Townsend C.K.M.,University of Hawaii at Manoa | Dillard A.,Kula no na Poe Hawaii | Hosoda K.K.,University of Hawaii at Manoa | Maskarinec G.G.,University of Hawaii at Manoa | And 6 more authors.
International Journal of Environmental Research and Public Health | Year: 2015

Native Hawaiians bear a disproportionate burden of type-2 diabetes and related complications compared to all other groups in Hawai‘i (e.g., Whites, Japanese, Korean). Distrust in these communities is a significant barrier to participation in epigenetic research studies seeking to better understand disease processes. The purpose of this paper is to describe the community-based participatory research (CBPR) approach and research process we employed to integrate behavior and biological sciences with community health priorities. A CBPR approach was used to test a 3-month evidence-based, diabetes self-management intervention (N = 65). To investigate the molecular mechanisms linking inflammation with glucose homeostasis, a subset of participants (n = 16) provided peripheral blood mononuclear cells. Community and academic researchers collaborated on research design, assessment protocols, and participant recruitment, prioritizing participants’ convenience and education and strictly limiting the use of the data collected. Preliminary results indicate significant changes in DNA methylation at gene regions associated with inflammation and diabetes signaling pathways and significant improvements in hemoglobin A1c, self-care activities, and diabetes distress and understanding. This study integrates community, behavioral, and epigenomic expertise to better understand the outcomes of a diabetes self-management intervention. Key lessons learned suggest the studies requiring biospecimen collection in indigenous populations require community trust of the researchers, mutual benefits for the community and researchers, and for the researchers to prioritize the community’s needs. CBPR may be an important tool in providing communities the voice and protections to participate in studies requiring biospecimens. © 2015 by the authors; licensee MDPI, Basel, Switzerland.


PubMed | University of Hawaii at Manoa, Kokua Kalihi Valley Comprehensive Family Services, Washington State University, Kula no na Poe Hawaii and Hawaii Maoli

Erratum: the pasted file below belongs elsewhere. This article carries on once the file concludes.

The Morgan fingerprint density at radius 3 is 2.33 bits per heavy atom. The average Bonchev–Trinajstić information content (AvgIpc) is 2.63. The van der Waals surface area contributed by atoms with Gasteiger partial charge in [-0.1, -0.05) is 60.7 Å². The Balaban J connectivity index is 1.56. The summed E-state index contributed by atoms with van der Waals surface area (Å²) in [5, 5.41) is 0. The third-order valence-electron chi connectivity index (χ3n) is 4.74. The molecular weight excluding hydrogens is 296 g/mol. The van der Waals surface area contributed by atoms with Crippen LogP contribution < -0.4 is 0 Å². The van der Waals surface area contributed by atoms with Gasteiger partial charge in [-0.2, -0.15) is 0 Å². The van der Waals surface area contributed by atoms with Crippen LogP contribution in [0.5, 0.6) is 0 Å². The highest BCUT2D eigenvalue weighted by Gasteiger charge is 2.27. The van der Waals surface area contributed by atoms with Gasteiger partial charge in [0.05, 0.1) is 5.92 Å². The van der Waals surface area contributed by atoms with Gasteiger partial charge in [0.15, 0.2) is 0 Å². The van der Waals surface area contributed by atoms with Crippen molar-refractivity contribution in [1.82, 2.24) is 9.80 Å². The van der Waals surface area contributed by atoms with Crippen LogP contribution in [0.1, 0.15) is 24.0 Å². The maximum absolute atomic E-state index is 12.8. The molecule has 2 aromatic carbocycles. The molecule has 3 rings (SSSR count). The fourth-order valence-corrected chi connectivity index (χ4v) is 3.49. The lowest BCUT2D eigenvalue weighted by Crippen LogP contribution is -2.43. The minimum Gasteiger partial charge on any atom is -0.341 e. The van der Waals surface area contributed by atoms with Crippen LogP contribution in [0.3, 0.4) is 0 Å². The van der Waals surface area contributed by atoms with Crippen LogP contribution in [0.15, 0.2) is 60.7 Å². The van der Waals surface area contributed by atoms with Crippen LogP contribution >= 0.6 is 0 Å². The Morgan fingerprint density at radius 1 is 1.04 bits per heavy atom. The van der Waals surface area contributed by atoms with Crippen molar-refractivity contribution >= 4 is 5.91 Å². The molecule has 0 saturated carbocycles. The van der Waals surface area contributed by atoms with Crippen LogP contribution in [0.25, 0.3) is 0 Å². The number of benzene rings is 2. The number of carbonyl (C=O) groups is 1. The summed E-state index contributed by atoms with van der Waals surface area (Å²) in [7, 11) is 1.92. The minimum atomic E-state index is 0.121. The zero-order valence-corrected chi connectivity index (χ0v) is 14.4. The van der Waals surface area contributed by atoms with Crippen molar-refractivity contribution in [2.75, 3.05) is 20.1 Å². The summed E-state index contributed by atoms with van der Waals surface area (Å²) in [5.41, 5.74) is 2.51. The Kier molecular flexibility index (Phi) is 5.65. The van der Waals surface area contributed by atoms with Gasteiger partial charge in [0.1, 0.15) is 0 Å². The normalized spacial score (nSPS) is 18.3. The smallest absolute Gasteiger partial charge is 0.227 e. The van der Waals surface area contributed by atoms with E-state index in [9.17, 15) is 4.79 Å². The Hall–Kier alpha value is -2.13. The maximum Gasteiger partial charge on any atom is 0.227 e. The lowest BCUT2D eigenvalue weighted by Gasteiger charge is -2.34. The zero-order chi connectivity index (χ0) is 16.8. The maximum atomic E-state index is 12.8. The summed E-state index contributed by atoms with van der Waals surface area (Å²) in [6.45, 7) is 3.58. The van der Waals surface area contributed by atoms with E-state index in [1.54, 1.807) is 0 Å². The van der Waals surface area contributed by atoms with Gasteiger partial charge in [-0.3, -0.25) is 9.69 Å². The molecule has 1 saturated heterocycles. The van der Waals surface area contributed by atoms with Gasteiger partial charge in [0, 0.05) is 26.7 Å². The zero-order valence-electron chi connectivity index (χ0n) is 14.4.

Type: | Journal: Journal of diabetes research | Year: 2016

Native Hawaiians and other Pacific Islanders (NH/PI; e.g., Samoan and Chuukese) have higher type 2 diabetes prevalence compared to other groups in Hawaii. Partners in Care (PIC), a culturally tailored, community-based, diabetes self-management education intervention (DSME), is effective at improving participants glycemic control and self-care behaviors. Maintenance of improvements is challenging. Diabetes-related social support groups (SSG) are a promising maintenance component for DSME. This study examined the effects of a diabetes-specific SSG component relative to a control group, after the receipt of the 3-month PIC intervention, which was delivered to 47 adult NH/PI with type 2 diabetes. Participants were then randomized to either a 3-month, 6-session SSG or a control group. Hemoglobin A1c (HbA1c), blood pressure, triglycerides, cholesterol, and diabetes self-management knowledge and behaviors were assessed at baseline, 3 months, and 6 months. Results indicated significant improvements in HbA1c, diabetes-related self-management knowledge, and behaviors from baseline to 3-month assessment. However, no differences between the SSG and control group from 3-month to 6-month assessment suggest that all participants were able to maintain initial improvements. The SSG group had a significant decrease in systolic blood pressure from 3-month to 6-month assessment while the control group did not. Study limitations and future directions are discussed.